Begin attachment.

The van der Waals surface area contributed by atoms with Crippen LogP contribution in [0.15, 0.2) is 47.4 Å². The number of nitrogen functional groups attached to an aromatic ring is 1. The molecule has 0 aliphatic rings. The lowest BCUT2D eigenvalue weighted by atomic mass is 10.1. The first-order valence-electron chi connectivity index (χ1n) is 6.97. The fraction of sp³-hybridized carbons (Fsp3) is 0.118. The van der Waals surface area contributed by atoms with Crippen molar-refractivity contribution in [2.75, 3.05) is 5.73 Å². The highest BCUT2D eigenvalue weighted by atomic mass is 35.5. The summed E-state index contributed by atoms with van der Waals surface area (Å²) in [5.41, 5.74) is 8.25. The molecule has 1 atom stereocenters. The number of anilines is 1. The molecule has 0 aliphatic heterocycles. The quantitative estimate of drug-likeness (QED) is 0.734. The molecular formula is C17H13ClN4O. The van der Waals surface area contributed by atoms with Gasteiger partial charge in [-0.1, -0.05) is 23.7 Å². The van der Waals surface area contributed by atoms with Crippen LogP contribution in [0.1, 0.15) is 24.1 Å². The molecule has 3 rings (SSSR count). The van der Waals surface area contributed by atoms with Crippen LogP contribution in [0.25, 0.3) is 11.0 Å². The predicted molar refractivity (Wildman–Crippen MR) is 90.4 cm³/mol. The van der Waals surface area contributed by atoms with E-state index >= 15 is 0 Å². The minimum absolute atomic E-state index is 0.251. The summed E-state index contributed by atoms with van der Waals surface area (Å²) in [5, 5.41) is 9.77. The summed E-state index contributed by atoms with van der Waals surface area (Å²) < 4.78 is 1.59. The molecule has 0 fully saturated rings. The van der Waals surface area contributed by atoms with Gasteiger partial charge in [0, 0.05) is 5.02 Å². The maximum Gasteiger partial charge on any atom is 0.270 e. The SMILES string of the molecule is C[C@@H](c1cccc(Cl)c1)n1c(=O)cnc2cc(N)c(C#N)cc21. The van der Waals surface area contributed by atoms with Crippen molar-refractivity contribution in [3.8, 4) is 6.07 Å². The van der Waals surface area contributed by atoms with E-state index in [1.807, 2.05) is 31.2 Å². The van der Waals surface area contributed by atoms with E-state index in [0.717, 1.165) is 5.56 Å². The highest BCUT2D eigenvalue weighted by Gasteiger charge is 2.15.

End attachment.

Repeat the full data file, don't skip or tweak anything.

The van der Waals surface area contributed by atoms with Crippen LogP contribution in [0.15, 0.2) is 47.4 Å². The number of nitrogen functional groups attached to an aromatic ring is 1. The molecule has 0 aliphatic rings. The lowest BCUT2D eigenvalue weighted by atomic mass is 10.1. The first-order valence-electron chi connectivity index (χ1n) is 6.97. The fraction of sp³-hybridized carbons (Fsp3) is 0.118. The van der Waals surface area contributed by atoms with Crippen molar-refractivity contribution in [2.75, 3.05) is 5.73 Å². The highest BCUT2D eigenvalue weighted by atomic mass is 35.5. The summed E-state index contributed by atoms with van der Waals surface area (Å²) in [5.41, 5.74) is 8.25. The molecule has 1 atom stereocenters. The number of anilines is 1. The molecule has 0 aliphatic heterocycles. The quantitative estimate of drug-likeness (QED) is 0.734. The molecular formula is C17H13ClN4O. The van der Waals surface area contributed by atoms with Gasteiger partial charge in [-0.1, -0.05) is 23.7 Å². The van der Waals surface area contributed by atoms with Crippen LogP contribution in [0.1, 0.15) is 24.1 Å². The molecule has 3 rings (SSSR count). The van der Waals surface area contributed by atoms with Crippen LogP contribution in [0.25, 0.3) is 11.0 Å². The predicted molar refractivity (Wildman–Crippen MR) is 90.4 cm³/mol. The van der Waals surface area contributed by atoms with E-state index >= 15 is 0 Å². The minimum absolute atomic E-state index is 0.251. The summed E-state index contributed by atoms with van der Waals surface area (Å²) in [5, 5.41) is 9.77. The summed E-state index contributed by atoms with van der Waals surface area (Å²) < 4.78 is 1.59. The molecule has 0 fully saturated rings. The van der Waals surface area contributed by atoms with Gasteiger partial charge in [0, 0.05) is 5.02 Å². The maximum Gasteiger partial charge on any atom is 0.270 e. The SMILES string of the molecule is C[C@@H](c1cccc(Cl)c1)n1c(=O)cnc2cc(N)c(C#N)cc21. The van der Waals surface area contributed by atoms with Crippen molar-refractivity contribution in [3.8, 4) is 6.07 Å². The van der Waals surface area contributed by atoms with E-state index in [1.807, 2.05) is 31.2 Å². The van der Waals surface area contributed by atoms with E-state index in [0.717, 1.165) is 5.56 Å². The highest BCUT2D eigenvalue weighted by Gasteiger charge is 2.15.